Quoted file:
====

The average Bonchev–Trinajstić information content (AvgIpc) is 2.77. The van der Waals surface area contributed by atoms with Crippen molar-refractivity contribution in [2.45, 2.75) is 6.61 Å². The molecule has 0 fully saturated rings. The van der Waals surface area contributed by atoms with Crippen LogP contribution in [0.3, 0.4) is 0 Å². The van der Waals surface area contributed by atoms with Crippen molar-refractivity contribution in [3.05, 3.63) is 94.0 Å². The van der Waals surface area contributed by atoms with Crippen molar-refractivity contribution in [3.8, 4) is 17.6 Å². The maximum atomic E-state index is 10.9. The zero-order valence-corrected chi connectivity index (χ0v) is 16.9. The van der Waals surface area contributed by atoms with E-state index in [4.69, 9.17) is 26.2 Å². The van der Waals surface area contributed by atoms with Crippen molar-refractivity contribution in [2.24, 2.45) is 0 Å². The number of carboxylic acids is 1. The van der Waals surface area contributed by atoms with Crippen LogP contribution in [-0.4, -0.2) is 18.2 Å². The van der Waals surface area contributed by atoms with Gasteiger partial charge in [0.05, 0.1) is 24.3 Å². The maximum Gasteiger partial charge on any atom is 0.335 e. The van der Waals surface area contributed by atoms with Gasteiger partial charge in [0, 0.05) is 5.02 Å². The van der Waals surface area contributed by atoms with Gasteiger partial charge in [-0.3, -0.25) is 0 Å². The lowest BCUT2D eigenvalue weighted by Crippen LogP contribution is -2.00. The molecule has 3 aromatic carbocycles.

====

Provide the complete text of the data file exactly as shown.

The average Bonchev–Trinajstić information content (AvgIpc) is 2.77. The van der Waals surface area contributed by atoms with Crippen molar-refractivity contribution in [2.45, 2.75) is 6.61 Å². The molecule has 0 fully saturated rings. The van der Waals surface area contributed by atoms with Crippen LogP contribution in [0.3, 0.4) is 0 Å². The van der Waals surface area contributed by atoms with Crippen molar-refractivity contribution in [3.05, 3.63) is 94.0 Å². The van der Waals surface area contributed by atoms with Crippen molar-refractivity contribution in [3.8, 4) is 17.6 Å². The maximum atomic E-state index is 10.9. The zero-order valence-corrected chi connectivity index (χ0v) is 16.9. The van der Waals surface area contributed by atoms with E-state index in [4.69, 9.17) is 26.2 Å². The van der Waals surface area contributed by atoms with Crippen molar-refractivity contribution in [2.24, 2.45) is 0 Å². The number of carboxylic acids is 1. The van der Waals surface area contributed by atoms with Crippen LogP contribution in [-0.4, -0.2) is 18.2 Å². The van der Waals surface area contributed by atoms with Gasteiger partial charge in [0.05, 0.1) is 24.3 Å². The maximum Gasteiger partial charge on any atom is 0.335 e. The van der Waals surface area contributed by atoms with Gasteiger partial charge in [0, 0.05) is 5.02 Å². The van der Waals surface area contributed by atoms with Gasteiger partial charge in [-0.3, -0.25) is 0 Å². The lowest BCUT2D eigenvalue weighted by Crippen LogP contribution is -2.00. The molecule has 3 aromatic carbocycles.